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Scream 3 was released just over two years after Scream 2, greenlit with a budget of $40 million, a significant increase over the budgets of Scream at $15 million and Scream 2 at $24 million. Williamson's involvement had been contracted while selling his Scream script, to which he had attached two five-page outlines for potential sequels, which would become Scream 2 and Scream 3, hoping to entice buyers with the prospect of purchasing a franchise rather than a single script. Craven too had been contracted for two potential sequels following a successful test screening of Scream and he returned to direct the third installment.
Bob and Harvey Weinstein approached Williamson in early 1999 to pursue a full script for a third installment to the Scream franchise. However, following his successes with the Scream series and other projects such as I Know What You Did Last Summer, Williamson had become involved in multiple projects including the development of the short-lived TV series Wasteland and directing his self-penned film Teaching Mrs. Tingle (1999) which Williamson had written prior to Scream and which had languished in development hell.
Unable to develop a full script for the production, Williamson instead wrote a 20-30 page draft outline for the film that involved the return of Ghostface to the fictional town of Woodsboro where the "Stab" series, a fictional series of films within a film that exist within the Scream universe and are based on the events of Scream, would be filmed. The Weinsteins hired Arlington Road scribe Ehren Kruger to replace Williamson and helm writing duties, developing a script based on Williamson's notes.
Shortly before production began on the film, two teenagers staged a deadly attack on their school, killing several students in what became known as the Columbine High School massacre. In the aftermath of the incident, many parties began looking for reasoning behind their actions and there came an increased scrutiny on the role of the media in society, including video games and film, and the influence it could have on an audience. With production of Scream 3 not yet underway, there were considerations about whether the film should be made at that time, aware of the potential for negative attention but the studio decided to press forward, albeit with changes.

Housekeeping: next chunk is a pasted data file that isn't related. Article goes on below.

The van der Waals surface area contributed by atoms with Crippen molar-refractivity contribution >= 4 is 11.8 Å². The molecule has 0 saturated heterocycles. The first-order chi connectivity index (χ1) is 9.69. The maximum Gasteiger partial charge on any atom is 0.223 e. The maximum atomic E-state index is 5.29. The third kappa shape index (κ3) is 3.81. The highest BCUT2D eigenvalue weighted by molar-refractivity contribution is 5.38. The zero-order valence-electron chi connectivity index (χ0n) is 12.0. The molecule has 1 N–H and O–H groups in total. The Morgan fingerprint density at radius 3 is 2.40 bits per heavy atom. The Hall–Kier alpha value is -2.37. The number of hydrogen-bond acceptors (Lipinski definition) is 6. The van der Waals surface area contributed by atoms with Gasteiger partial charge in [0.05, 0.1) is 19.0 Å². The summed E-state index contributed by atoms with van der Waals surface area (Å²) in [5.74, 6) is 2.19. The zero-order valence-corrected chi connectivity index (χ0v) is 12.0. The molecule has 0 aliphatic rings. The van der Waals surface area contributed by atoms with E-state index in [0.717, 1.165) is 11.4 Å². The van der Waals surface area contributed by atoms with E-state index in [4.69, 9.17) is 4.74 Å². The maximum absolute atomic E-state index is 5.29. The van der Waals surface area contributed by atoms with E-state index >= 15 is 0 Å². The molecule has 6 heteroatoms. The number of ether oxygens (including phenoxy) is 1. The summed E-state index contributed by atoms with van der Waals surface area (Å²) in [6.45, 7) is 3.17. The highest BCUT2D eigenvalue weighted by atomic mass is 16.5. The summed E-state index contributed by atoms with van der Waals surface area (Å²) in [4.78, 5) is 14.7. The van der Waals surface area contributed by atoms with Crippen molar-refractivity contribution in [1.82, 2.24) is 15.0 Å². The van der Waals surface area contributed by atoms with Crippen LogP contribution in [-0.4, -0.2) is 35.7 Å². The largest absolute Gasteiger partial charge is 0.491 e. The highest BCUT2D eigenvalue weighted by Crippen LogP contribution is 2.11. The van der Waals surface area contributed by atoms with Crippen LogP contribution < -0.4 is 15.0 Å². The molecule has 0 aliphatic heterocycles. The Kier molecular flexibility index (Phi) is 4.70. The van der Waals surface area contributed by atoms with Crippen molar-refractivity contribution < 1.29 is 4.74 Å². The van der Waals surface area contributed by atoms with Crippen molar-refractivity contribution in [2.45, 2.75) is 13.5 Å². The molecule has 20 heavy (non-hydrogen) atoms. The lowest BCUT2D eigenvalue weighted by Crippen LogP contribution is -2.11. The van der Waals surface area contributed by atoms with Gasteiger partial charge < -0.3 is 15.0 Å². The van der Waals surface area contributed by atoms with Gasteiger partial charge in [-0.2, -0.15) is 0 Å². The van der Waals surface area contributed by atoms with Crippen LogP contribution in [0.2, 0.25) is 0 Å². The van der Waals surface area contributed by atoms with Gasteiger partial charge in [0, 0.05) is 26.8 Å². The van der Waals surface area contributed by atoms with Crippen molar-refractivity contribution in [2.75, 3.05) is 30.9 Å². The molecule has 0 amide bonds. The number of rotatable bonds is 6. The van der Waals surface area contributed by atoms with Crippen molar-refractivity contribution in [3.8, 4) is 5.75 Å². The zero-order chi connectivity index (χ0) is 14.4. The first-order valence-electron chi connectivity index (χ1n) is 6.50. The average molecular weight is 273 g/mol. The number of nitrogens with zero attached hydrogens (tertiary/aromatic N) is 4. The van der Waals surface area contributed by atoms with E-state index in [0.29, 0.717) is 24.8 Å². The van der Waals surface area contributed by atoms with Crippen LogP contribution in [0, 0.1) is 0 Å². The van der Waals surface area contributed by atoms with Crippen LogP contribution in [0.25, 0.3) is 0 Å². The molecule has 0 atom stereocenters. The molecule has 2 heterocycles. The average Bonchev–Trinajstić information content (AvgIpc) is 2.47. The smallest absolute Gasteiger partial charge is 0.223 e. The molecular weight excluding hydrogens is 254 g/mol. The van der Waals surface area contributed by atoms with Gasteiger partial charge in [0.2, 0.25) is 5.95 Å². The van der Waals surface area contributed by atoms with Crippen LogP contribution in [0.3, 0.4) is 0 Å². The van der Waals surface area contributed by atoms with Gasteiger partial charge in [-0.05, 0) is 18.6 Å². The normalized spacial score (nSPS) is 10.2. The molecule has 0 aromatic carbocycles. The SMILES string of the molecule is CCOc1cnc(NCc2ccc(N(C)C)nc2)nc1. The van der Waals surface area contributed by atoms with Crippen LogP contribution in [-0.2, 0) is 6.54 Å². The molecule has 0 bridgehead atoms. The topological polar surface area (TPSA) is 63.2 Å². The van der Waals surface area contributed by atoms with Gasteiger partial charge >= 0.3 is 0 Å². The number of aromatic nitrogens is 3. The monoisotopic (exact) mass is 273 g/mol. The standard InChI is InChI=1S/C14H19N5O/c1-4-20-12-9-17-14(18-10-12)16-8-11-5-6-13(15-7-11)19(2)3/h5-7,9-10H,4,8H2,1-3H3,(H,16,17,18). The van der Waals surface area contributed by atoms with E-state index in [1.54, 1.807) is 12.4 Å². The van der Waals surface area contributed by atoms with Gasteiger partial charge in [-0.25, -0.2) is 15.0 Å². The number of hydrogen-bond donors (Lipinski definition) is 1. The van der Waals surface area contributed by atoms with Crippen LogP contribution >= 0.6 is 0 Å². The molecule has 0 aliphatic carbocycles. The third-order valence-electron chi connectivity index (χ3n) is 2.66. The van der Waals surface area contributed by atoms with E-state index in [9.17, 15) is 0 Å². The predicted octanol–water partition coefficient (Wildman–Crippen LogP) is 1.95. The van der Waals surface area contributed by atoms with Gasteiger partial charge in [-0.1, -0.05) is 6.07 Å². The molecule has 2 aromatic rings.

In a 2009 interview, Matthew Lillard, who played Stu Macher in Scream, said that he had been contracted to reprise his role in Scream 3 as the primary antagonist, having survived his apparent death, orchestrating new Ghostface attacks from prison on high school students and ultimately targeting Sidney. Following the Columbine High School massacre shortly before production began, the script was scrapped and re-written without his character and this plot to avoid development of a film which associated violence and murder with a high school setting.
The studio remained much more apprehensive concerning violence and gore in Scream 3 than with previous installments, pressing for a greater emphasis on the series' satirical humor while scaling back on the violence. At one point in the production, the studio went as far as demanding that the film feature no blood or on-screen violence at all, a drastic departure for the series, but Craven directly intervened.
Roger L. Jackson again returned to voice the antagonist Ghostface and Jamie Kennedy reprised his role as Randy Meeks in spite of the character's death in Scream 2. Negative feedback following the death of Randy had the production consider methods to have had his character survive to appear in Scream 3 including having the character's family hide him away for safety while recuperating from his injuries, but it was deemed too unbelievable and the idea was replaced with the character appearing in a minor role via a pre-recorded video message.
Neve Campbell was concurrently shooting Drowning Mona (2000) and Party of Five (1994) during the production of this film. Because her "Drowning Mona" character had long, streaked hair, Campbell had to wear a wig to play Sidney Prescott, which required two hours of application time each morning.
Neve Campbell's contract allowed her to be on the set for just twenty days, which is why Sidney has less screen time than in the other films. As a result of her role being reduced, more emphasis was put on the supporting characters.